Furthermore all the above variants may have various shapes and configurations. The units may be in series. They may be installed in existing facilities, such as primary and secondary clarifiers, activated sludge units, aerated lagoons and other existing works to increase their capacity and/or improve their efficiency.

BRIEF DESCRIPTION OF DRAWINGS

Embodiments of the invention are illustrated in the attached drawings, each of which shows a process and an apparatus for treating wastes according to the invention.

DETAILED DESCRIPTION

Throughout the drawings the same number is used for the same part.

Referring to FIG. 1, this embodiment consists of an open or closed tank 10 of any shape which may be constructed of any suitable material, equipped with an inlet connection 11 and a treated effluent discharge 12 which also acts as a backwash inlet 13. In the tank there is a false filter floor 14 which supports the BSFB media 15 and the BMFB media 16.

The air required for waste and BMFB media aeration is supplied by a blower 17 through the pipe 18 which is connected with recycle waste distribution grid 19. Waste is recycled between an AS zone 20 by pump 21 equipped with necessary piping and valves 22. For backwash, air supply 23 is introduced below the false floor 14. The excess of sludge from the AS zone is gathered in a sludge concentrator 24 from which it is extracted through a pipe 25. The sludge concentrator also may be used to collect and discharge the backwash overflow when the filter is being washed.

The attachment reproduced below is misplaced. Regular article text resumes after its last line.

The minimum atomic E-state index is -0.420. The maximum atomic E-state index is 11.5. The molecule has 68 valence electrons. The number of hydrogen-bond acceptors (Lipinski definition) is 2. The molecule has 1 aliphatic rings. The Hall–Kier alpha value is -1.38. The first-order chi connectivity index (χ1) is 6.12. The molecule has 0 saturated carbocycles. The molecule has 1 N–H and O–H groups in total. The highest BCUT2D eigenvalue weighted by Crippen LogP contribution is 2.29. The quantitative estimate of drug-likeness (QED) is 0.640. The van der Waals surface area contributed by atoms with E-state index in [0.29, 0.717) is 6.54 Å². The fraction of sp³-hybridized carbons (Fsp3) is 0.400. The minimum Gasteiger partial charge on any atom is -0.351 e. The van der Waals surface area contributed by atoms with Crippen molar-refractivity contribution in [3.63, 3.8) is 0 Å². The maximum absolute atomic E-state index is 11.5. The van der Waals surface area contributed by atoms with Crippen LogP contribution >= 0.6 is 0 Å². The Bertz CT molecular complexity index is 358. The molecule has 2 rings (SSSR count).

The embodiment of FIG. 2 differs from that of FIG. 1 by not having a recirculation pump 21 but an air-lift 26 for waste aeration and recycling at the BMFB media 16. In addition it has supplementary air distribution grid 27 to aerate the BMFB 16 and AS zone 20. The BSFB 15 is positioned in conic hoppers 28, whose bottom sloping walls are equipped with a collecting system 29 for treated effluent. the effluent passes to a void space 30 below the conic hoppers 28 from where it is discharged through the pipe 31. Backwash is applied to the BSFB and BMFB, if required, by a second set of air-lifts 32 located at the bottom of conic hoppers 28. If necessary excess sludge from AS zone 20 is collected and withdrawn through the sludge concentrator 24 and discharge pipe 25.

The embodiment of FIG. 3 differs from that of FIG. 2 by having the BSFB zone 15 separated from BMFB zone 16 a smaller conic hopper 33 equipped with a collecting system 29 for treated effluent, which is discharged by pipe 31. The BMFB media is located within a larger conic hopper 34 which is placed into the AS zone 20. Additional air for the aeration of the AS zone 20 is provided through a diffusion system 35. Additional air supply 18 for the BMFB zone 16 is also provided if required. A baffle 36 initiates a scouring flow at the BMFB surface.

The outlet of the BSFB air-lift 32 is closed by check valve 37 for protection against sand entering. For better oxygen transfer from air-lift 26 to the waste deflector 38 is placed above the air-lift 26 discharge. The deflector simultaneously also separates moving media 16 from recirculating wastes.

FIG. 4 shows a different arrangement for the BMFB media recirculation. A conic baffle 39 directs moving media 16 from the air-lift 26 to the periphery of the treatment unit.

FIG. 5 shows an arrangement for the BMFB media recirculation in which an upper part of the air-lift pipe 26 ends with a bent, rotating arm 40. False bottom 14 is replaced by underdrain piping system 41.